In the building with the blue windows and the diamond shaped roof tops, children dressed in red and green with rosy cheeks, were gaily singing: “Jingle Bells, Jingle Bells, Jingle all the way! Oh what fun it is to ride in a one more hoppin’ slay! Hey! … Merry Christmas and a Happy New Year! ” In the building across the street, with the pink windows and the mosque behind it, families were visiting each other in their newly bought clothes and shining shoes, wishing each other: Eid Mubarak, Dear Brother, Dear Sister May Allah’s blessings be bestowed upon you and your family! ” The year 2008 is host to Christmas and Eid al Adha during the same month, only a few days apart. One would notice that decorations and celebrations favour one of the Religious Holidays over the other. Why have we chosen to commercialise Christmas and not the Islamic event of Eid? How is it that worldwide Christmas is rejoiced at an extreme point of merriment, whereas Eid al Adha is commemorated only within its Islamic communities?
The historical references of the birth of Christ (As) and the sacrifice of Ibrahim(As) and his son are known within both religions and are testimonies of social gatherings. Actually, in our Islamic religion we learn that Ibrahim (As) would sacrifice his son Ismael (As) in Makah, while among the Christians, they believe that Ibrahim (As) would sacrifice his son Isaac (As), not Ismael (As), in Palestine. Artists painted the scenes, poets rhymed the stories, authors researched the history, all in tribute to the religious aspect of the culture of their upbringings.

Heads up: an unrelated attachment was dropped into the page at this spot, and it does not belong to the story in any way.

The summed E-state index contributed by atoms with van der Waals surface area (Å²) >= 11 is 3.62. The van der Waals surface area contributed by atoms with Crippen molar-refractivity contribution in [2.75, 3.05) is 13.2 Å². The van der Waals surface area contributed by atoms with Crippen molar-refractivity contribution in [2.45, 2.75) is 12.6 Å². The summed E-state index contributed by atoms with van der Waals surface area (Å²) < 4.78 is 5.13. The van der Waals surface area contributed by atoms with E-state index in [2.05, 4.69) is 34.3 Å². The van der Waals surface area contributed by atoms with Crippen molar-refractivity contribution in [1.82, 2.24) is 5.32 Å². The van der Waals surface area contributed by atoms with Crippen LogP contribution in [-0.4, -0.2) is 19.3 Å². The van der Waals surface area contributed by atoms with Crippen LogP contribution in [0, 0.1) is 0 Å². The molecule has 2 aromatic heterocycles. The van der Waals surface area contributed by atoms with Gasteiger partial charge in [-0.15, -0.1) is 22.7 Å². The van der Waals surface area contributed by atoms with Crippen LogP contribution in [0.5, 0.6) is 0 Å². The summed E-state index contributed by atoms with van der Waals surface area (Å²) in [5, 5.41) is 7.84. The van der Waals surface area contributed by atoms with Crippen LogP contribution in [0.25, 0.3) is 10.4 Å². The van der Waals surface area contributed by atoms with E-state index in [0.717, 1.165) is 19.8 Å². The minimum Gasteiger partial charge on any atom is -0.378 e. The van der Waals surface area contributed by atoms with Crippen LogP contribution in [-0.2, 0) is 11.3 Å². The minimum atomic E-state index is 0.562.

So, why is Christmas the prize of the globalization of the market, and not Eid al Adha? Why is Christmas more widely accepted as a commercial Holiday and not Eid? Throughout history, religion has been a battleground for the survival of cultures and traditions. Territory was fought for based on religion, international communications broke down because of different convictions. Yet, the holidays seem to unite even people who are the farthest apart. Thanksgiving, Easter, Ramadan, Eid al Fitr, Eid al Adha and Christmas are celebrations that should be known worldwide; and for the most part they are.
In the United States and Canada they honour Thanksgiving, also most westren countries have Easter and Christmas holidays; the Orient celebrate with some of these holidays. However, come Ramadan or Eid, and only the immediate Islamic based countries, like the Middle East and the South-Asian countries, know the details of the holiday. Abu Dhabi is an example of a multi-tradition and multi-cultural city. Every year, Ramadan is noticed and felt all over the city, even its peripheries. Usually, both Eids are just as important as Ramadan is.
Nonetheless, this year, because Christmas and Eid al Adha are so close to each other, the shopping malls, hotels and other retail outlets are decorated with the spirit of Christmas and not the joy of Eid al Adha. The controversy is that this is an Islamic country, yet the atmosphere feels very occidental. There are Islamic countries that allow a one-day or two-day holiday scheme for Christmas, whereas Western countries don’t instigate the notion of respecting the religion of others in their society.